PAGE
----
Angels, demons and silliness

Is Angels & Demons anti-Catholic? Hey, wait! It’s just a movie.

Tom Hanks and Co. take on the Illuminati. Eh, whatever, it’s only a movie.

Tom Hanks and Co. take on the Illuminati. Eh, whatever, it’s only a movie.

A big-budget action film, Angels & Demons, directed by Ron Howard, starring Tom Hanks, and based on a best seller by Dan Brown, raises the same general question as its predecessor, The Da Vinci Code: Is this film anti-Catholic?

Howard told any reporter who’d listen he had difficulty with Vatican officials about filming on location there. How surprising. A religious institution which holds in its keeping one of the greatest collections of art and architecture in the world is careful about the uses to which those artifacts were put. And it’s interesting that Howard thinks the people in Rome—cassocked or not—should grant a bunch of Hollywood filmmakers access to priceless works and sites of great historical and cultural significance without asking a few questions. Does he think it’s easy to take care of stuff that’s, well, priceless?

And the self-proclaimed voice of the Church—in this case, Bill Donohue, president of the Catholic League—is happy to go on record with criticism of the “mixing of fact and fiction” in Angels & Demons. Donohue wrote a column for the New York Daily News in which he accused Howard and Hanks of “smearing the Catholic Church with fabulously bogus tales.”

Uh, this is an action movie. In some of them, people stop bullets with their hands or teeth; in others, people fly and shoot spider webs out their wrists.

Angels & Demons isn’t a sequel to The Da Vinci Code; it’s just another action-thriller with the same main character, Robert Langdon, a “symbologist” from Harvard University. First clue that it’s fiction ought to be that “symbologist” doesn’t describe a real discipline. Anthropologists, architects, sociologists, literary scholars and theorists, historians, art historians, and religious-studies professors all include symbols in their studies, but “symbology”? Uh, no courses or majors in that. Langdon’s interdisciplinary skills cover all of the above-mentioned fields, so think of him as the university’s superhero, with elbow patches instead of a cape.

In Angels & Demons, our “symbologist” is called in by some scientists at CERN (the European Organization for Nuclear Research, home of the world’s largest particle physics lab) to investigate a murder and the theft of some antimatter. No, you didn’t wander into Star Trek by accident. This movie involves Langdon’s quest to stop the explosion of said stolen antimatter in Vatican City, which would also destroy all that priceless art and cultural history.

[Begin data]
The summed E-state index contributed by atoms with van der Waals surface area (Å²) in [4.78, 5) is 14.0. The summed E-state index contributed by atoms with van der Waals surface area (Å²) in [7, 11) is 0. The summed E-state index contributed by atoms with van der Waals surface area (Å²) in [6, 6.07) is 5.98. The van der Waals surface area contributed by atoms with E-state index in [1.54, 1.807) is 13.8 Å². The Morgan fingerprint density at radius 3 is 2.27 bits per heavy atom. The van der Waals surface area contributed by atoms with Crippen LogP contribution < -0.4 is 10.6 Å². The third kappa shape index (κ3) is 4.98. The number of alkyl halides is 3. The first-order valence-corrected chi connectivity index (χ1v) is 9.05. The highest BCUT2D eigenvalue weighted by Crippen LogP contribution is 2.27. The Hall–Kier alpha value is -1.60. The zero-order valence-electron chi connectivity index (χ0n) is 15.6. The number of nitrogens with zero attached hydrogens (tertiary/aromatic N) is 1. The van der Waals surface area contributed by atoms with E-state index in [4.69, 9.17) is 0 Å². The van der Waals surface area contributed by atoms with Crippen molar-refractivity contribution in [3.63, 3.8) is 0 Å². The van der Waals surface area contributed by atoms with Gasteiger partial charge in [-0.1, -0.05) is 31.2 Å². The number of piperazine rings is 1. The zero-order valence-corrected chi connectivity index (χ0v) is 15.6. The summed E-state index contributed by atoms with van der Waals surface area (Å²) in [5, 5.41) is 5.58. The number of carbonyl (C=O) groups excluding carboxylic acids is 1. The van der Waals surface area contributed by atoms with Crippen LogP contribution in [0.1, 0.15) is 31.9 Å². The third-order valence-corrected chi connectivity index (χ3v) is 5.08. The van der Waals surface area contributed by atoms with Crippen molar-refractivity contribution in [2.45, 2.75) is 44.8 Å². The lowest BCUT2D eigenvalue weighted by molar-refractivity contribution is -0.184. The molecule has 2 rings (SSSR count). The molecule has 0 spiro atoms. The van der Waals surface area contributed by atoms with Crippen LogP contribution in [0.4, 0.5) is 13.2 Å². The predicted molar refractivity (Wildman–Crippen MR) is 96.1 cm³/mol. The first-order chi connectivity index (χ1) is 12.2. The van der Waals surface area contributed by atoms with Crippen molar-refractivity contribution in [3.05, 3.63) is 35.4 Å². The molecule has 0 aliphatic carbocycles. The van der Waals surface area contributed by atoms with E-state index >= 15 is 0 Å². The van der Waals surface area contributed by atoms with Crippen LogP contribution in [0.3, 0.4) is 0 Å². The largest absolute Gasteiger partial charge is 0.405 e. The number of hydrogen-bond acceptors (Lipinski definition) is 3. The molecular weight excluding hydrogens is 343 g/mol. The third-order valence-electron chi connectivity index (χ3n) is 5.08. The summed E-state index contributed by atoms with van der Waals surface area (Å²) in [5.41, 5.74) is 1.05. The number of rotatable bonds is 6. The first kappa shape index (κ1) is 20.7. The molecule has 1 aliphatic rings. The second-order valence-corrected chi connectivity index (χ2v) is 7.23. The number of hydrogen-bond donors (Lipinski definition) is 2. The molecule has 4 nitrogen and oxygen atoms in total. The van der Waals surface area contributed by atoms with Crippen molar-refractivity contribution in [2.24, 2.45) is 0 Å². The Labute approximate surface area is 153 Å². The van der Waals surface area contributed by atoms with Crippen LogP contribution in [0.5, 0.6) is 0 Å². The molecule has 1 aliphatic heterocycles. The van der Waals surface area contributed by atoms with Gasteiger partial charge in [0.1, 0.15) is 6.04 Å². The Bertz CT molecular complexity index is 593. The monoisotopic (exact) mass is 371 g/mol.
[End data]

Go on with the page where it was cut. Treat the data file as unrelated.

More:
An evil organization, the Illuminati (familiar to fans of action movies since Angelina Jolie went after them in Lara Croft: Tomb Raider), is behind it. According to the movie’s story, they’ve been feuding with the Church since the 17th century (which would be a hundred years or so before the Illuminati were formed).

Eh, whatever. It’s a movie. If we got our history from movies, we’d think that William Wallace (Mel Gibson’s Braveheart) was the biological father of Edward III, when he died seven years before the future king was born.

And if we got our science from movies, we’d think CERN was producing and storing antimatter willy-nilly, and it easily could be used for energy and bombs. Uh, that’s so far from the truth that CERN has a Web page devoted to explaining the difference between the made-up science in an action movie and the real science they do every day.

If we got our theology from movies, we’d think that Jesus had blue eyes (Max von Sydow in The Greatest Story Ever Told) and a wife (both The Da Vinci Code and The Last Temptation of Christ). Oh, and he sang a curious mixture of pop-rock (Godspell and Jesus Christ Superstar) and killed vampires (Jesus Christ, Vampire Hunter).

But really, how many people get their history, science and religion from action movies?

And may the Force be with you.